That night, I asked my husband to better explain it.  His first response was “please tell me you didn’t try.”  What?  Why would he jump to such accusatory conclusions?  I lied and said no, even though I’m very well-versed on the subject and all.  He snickered at that.  So at bedtime,  my husband allowed my daughter to stay up late in order to re-tell the story of William Barret Travis dying in a hard-fought battle against Mexican soldiers, leading a team of outnumbered and starving misfit settlers.  He dramatically drew his hand across the bedcovers to imitate how Lt. Col. Travis drew a line in the sand, urging those who wouldn’t fight-to-the-death to walk away.  No one walked.  They all crossed that line. My daughter sat up with rapt attention.  Please don’t mention the coonskin cap, I thought as I tried to beam it directly into my daughter’s head.  I’ll never live that one down.     

The way my husband wove the tale you’d think it was a work of fiction, with William Travis walking away from a sordid past in Tennessee to find his home in this rugged new place, leading a pack of dirty men, all huddled behind a Catholic mission’s dirt-and-mortar walls.  They all died bloody deaths in the battle of the Alamo, but the Mexican soldiers finally prevailed.  “A woman named Susana Dickenson survived to tell the tale,” my husband said with raised eyebrows.  My daughter breathed in fast. What did she do? Where did she run? Why did they let her go?  The stinging smell of independence hung like fog in the air around her pink covers.  The Battle of San Jacinto.   Antonio Lopez de Santa Anna.  The capture and surrender.  Gunsmoke.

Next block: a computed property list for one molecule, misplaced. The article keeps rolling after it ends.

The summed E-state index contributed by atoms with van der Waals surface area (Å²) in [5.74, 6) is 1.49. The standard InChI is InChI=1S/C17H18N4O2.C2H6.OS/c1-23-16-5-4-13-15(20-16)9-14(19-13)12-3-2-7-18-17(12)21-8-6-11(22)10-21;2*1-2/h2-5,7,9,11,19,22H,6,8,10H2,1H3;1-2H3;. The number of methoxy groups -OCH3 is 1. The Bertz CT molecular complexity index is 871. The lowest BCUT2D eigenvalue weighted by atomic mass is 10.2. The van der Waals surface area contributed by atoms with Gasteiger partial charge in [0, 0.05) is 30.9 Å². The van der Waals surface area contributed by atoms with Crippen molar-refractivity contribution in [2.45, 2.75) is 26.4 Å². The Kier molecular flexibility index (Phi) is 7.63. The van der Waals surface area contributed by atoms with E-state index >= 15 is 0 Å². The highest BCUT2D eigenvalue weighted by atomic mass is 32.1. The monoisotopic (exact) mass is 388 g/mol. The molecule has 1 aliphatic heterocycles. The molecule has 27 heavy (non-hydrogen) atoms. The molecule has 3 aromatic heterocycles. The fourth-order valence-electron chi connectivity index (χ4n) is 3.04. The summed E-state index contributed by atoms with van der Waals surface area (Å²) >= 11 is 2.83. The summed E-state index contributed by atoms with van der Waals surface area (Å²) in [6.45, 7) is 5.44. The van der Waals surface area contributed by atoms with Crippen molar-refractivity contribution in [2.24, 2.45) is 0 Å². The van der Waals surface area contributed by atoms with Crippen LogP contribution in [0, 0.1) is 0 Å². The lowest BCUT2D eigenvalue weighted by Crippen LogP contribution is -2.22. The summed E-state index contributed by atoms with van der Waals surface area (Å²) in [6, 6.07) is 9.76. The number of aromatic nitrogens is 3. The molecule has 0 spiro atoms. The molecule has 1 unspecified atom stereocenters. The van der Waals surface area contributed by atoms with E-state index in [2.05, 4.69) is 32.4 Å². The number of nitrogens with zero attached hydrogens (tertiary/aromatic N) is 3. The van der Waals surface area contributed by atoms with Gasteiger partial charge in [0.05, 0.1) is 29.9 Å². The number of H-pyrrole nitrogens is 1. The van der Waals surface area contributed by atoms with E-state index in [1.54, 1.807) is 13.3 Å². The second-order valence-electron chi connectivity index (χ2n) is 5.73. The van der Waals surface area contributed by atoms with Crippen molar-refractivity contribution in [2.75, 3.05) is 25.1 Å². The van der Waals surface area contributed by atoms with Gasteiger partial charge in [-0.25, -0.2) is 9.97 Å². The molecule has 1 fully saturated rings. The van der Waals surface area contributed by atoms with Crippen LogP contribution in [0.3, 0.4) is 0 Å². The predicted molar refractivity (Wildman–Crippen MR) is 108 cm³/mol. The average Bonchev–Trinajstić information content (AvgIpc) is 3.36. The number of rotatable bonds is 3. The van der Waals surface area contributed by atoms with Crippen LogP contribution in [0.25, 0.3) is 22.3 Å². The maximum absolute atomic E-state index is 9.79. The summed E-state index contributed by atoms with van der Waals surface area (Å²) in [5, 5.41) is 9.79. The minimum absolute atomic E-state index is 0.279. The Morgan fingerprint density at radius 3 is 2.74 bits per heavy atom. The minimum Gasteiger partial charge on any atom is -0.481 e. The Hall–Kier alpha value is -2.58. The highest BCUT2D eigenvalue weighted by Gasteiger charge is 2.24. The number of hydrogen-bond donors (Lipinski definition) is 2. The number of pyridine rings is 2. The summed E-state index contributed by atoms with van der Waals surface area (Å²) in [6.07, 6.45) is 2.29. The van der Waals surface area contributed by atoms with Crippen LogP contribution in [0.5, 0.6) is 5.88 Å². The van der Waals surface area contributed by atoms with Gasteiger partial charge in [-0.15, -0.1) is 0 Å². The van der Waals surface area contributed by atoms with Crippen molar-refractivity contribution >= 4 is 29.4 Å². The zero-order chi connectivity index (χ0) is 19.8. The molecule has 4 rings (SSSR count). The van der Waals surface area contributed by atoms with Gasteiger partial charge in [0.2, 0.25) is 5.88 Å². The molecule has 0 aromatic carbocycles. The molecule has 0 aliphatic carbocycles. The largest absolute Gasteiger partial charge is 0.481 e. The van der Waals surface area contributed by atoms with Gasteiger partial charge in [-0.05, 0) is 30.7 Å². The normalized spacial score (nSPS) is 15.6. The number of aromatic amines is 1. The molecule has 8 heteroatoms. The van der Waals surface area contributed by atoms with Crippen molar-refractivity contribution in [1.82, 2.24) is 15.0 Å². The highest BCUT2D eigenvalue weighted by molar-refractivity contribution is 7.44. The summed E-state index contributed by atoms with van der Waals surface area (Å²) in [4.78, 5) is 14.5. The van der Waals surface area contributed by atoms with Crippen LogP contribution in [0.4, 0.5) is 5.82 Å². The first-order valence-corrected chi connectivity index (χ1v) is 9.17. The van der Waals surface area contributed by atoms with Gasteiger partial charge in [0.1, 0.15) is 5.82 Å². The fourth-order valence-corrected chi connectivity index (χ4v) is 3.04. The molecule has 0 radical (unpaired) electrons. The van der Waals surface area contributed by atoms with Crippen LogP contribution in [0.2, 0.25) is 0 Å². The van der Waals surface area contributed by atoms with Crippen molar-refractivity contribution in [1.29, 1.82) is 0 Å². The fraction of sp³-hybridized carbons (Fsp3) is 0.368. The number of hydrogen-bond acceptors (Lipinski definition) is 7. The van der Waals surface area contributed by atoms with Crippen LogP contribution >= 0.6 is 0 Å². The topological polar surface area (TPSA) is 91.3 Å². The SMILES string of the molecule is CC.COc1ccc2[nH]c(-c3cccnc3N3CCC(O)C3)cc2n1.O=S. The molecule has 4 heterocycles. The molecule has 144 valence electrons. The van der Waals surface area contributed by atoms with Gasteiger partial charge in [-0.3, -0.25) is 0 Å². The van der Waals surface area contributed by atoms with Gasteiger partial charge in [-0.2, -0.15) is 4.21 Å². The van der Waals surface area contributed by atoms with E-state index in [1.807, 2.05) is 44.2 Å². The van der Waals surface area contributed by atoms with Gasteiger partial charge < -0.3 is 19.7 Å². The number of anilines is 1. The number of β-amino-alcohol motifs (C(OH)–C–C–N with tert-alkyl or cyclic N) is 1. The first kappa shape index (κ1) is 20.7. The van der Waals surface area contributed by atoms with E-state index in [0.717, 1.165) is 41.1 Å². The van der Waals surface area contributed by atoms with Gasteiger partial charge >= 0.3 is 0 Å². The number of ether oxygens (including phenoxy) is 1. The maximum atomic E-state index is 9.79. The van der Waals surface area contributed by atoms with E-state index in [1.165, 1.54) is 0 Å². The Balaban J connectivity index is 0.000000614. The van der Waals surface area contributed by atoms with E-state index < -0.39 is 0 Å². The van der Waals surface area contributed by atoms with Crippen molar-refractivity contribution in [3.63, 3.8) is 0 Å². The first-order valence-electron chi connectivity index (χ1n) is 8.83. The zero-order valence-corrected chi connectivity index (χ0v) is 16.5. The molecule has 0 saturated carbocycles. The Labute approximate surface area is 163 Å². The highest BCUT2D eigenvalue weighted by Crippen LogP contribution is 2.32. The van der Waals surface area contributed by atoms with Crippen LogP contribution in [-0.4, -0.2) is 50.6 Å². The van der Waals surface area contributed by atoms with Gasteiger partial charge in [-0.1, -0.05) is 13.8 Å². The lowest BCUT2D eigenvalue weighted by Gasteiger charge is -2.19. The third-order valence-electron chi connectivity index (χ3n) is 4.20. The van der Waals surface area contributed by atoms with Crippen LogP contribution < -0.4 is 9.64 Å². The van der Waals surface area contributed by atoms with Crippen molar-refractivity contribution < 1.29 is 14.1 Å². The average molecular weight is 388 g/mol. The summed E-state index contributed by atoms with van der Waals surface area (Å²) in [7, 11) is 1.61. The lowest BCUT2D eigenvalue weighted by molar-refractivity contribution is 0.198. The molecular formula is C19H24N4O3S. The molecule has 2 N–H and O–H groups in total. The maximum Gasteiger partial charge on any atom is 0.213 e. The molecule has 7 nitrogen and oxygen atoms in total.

I passed the sign again today and it had new significance.  It reminded me of why I live in the great state of Texas, tucked away in the hill country amidst bluebonnets and wild Indian blankets,  the soil fertilized with the blood of those who died for our right to stake a home onto this great land.  The tall, blowing grasses are moistened by their tears, and their yet untold lives whisper to me in the afternoon winds.  This state is special not just because of the stories told today, but of stories long since past.